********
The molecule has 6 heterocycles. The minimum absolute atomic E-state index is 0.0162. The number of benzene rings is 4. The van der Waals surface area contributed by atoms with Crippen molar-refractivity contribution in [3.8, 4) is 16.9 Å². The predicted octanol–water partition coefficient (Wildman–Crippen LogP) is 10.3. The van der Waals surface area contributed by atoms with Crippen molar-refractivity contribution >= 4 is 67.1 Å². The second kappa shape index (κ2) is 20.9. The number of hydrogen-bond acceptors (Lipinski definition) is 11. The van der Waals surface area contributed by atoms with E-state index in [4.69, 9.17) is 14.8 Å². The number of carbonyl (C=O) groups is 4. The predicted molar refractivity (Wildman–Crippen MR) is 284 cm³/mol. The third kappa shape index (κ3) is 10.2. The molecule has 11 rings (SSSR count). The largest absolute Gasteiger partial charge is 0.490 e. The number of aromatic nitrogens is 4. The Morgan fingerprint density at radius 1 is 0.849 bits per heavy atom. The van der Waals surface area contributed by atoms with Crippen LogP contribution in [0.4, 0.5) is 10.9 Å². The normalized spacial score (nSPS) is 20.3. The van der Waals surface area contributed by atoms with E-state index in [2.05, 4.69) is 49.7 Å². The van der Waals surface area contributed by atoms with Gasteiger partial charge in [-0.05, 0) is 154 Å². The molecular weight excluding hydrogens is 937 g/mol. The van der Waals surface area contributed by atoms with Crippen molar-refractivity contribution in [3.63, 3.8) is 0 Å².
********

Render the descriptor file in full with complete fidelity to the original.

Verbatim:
The molecule has 6 heterocycles. The minimum absolute atomic E-state index is 0.0162. The number of benzene rings is 4. The van der Waals surface area contributed by atoms with Crippen molar-refractivity contribution in [3.8, 4) is 16.9 Å². The predicted octanol–water partition coefficient (Wildman–Crippen LogP) is 10.3. The van der Waals surface area contributed by atoms with Crippen molar-refractivity contribution >= 4 is 67.1 Å². The second kappa shape index (κ2) is 20.9. The number of hydrogen-bond acceptors (Lipinski definition) is 11. The van der Waals surface area contributed by atoms with E-state index in [4.69, 9.17) is 14.8 Å². The number of carbonyl (C=O) groups is 4. The predicted molar refractivity (Wildman–Crippen MR) is 284 cm³/mol. The third kappa shape index (κ3) is 10.2. The molecule has 11 rings (SSSR count). The largest absolute Gasteiger partial charge is 0.490 e. The number of aromatic nitrogens is 4. The Morgan fingerprint density at radius 1 is 0.849 bits per heavy atom. The van der Waals surface area contributed by atoms with Crippen LogP contribution in [0.4, 0.5) is 10.9 Å². The normalized spacial score (nSPS) is 20.3. The van der Waals surface area contributed by atoms with E-state index in [2.05, 4.69) is 49.7 Å². The van der Waals surface area contributed by atoms with Gasteiger partial charge in [-0.05, 0) is 154 Å². The molecular weight excluding hydrogens is 937 g/mol. The van der Waals surface area contributed by atoms with Crippen molar-refractivity contribution in [3.63, 3.8) is 0 Å².